There is a surprisingly simple way to combat the toxins we come into contact with everyday: Eat phytonutrients.
As you likely know, supporting your body’s ability to detox is truly necessary in today’s society. Based on scientific and medical literature, everyone is toxic. Period. Think about it—toxins exist in every aspect of our lives, from the air we breathe, to the food we eat, to even the thoughts we think. It has been estimated that there are more than 80,000 chemicals used in the United States, and we are exposed to many of them on a daily basis.
These toxins, ranging from heavy metals to persistent organic pollutants (POPs), can have drastic, negative effects on our health. Animal and human studies have linked toxin exposure to inflammation, oxidative damage, neurodegeneration, immune system dysfunction, and skeletal degeneration, to name just a few.
Unfortunately, avoiding all these dangerous toxins is next to impossible, as they have permeated all aspects of our lives. However, there is a simple way to support your body’s natural detoxification function—eat more colorful, plant-based foods.
You’ve likely heard the refrain to eat more fruits and vegetables from your parents, doctors, and health experts many times, and for good reason. While colorful fruits and vegetables look great arranged on a plate, they also contain powerful compounds at work under the surface that have incredible health and detoxing benefits. These compounds are called phytonutrients, and besides giving foods their colors, they can also support health and detox in every part of your body.
There are hundreds of different phytonutrients, each supporting your body’s health in a different way. It’s easy to get overwhelmed with all the information about different phytonutrients and their benefits. On a broad scale, simply eating a wide range of fruits and vegetables of different colors ensures that you’ll be reaping the benefits of a host of phytonutrients.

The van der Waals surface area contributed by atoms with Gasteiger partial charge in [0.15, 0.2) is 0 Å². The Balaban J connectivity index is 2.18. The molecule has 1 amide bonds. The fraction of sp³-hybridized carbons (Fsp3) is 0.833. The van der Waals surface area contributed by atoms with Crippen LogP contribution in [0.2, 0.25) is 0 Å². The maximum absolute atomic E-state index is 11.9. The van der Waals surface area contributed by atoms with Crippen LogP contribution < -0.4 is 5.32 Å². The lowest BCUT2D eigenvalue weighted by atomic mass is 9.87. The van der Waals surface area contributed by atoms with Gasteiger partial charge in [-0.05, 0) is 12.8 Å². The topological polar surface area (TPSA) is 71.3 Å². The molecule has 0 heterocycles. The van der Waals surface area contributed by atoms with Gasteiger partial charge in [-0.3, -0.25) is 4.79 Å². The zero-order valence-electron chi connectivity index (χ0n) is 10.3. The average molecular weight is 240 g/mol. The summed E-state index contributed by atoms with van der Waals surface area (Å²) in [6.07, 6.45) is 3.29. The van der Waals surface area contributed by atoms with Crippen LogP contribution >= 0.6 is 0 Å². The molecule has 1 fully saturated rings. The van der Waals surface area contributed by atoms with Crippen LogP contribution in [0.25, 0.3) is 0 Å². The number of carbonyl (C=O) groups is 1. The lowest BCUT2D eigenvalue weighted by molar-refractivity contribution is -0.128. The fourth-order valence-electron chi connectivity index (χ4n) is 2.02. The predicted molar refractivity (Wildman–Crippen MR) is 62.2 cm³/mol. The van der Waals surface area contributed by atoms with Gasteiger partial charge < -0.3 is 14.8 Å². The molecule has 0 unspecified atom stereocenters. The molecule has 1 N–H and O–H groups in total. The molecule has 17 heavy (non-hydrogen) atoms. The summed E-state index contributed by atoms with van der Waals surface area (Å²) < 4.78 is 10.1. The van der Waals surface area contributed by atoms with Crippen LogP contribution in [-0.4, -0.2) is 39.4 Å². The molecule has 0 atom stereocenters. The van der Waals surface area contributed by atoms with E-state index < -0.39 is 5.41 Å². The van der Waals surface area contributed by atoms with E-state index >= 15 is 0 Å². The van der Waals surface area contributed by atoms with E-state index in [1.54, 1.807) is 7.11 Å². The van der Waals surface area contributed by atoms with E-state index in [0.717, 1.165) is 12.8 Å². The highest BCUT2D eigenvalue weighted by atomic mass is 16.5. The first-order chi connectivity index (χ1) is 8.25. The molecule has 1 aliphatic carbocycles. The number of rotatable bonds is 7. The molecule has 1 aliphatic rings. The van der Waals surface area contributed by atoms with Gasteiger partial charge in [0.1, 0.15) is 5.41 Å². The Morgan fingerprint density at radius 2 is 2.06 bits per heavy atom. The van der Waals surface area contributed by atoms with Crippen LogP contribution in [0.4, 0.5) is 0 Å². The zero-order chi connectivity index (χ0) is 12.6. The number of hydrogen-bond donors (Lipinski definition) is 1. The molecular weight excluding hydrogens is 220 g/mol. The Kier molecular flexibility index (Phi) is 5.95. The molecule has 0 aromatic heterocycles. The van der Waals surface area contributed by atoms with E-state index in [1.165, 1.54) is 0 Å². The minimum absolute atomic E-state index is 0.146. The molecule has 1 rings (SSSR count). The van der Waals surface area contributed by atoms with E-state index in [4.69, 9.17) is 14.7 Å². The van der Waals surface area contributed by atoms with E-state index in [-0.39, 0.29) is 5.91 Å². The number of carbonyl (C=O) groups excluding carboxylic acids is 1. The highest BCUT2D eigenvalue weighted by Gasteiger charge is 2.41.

However, you can also tailor your phytonutrient intake to address specific issues or functions. To get you started, here are five classes of phytonutrients that are renowned specifically for their detoxing abilities:
1. Flavonoids. These compounds are found in a spectrum of foods, including cilantro, parsley, onions, apples, oranges, and blueberries. In terms of detoxing power, these antioxidants bind to heavy metals in the body and aid in their removal from the body through urine. They also fight harmful inflammation in the body caused by toxic overload.
To maximize your flavonoid intake, try to eat your fruits and vegetables raw or lightly steamed as much as possible. Overcooking or processing flavonoid-rich foods drastically reduces the bioavailability of the compounds. Just make sure that the vegetables don’t lose any of their rich colors while steaming.
2. Epigallocatechin-3-gallate (EGCG). This phytonutrient has a list of detox benefits almost as long as its name. EGCG triggers increased production of certain genes and enzymes responsible for POP detoxification, helping the body’s natural systems to clear the body of these dangerous toxins more efficiently. The compound is also a powerful antioxidant and boosts anti-inflammatory processes.
The richest source of EGCG is green tea. The amount of EGCG varies greatly depending on the brand of tea, but a high-quality tea like Teavana Green Tea has around 83 milligrams of EGCG per teaspoon. To get the most out of your green tea, steep it for at least five minutes, to allow for maximum EGCG concentration.
3. Quercetin. This powerful anti-inflammatory compound is found in many sources, including citrus fruits, apples, onions, parsley, nuts, tea, and dark berries like blueberries, blackberries, and bilberries. Similar to the other phytonutrients on this list, it is a powerful antioxidant that binds to heavy metals to facilitate their removal from the body. Like EGCG, it also boosts the enzymes responsible for POP detoxification.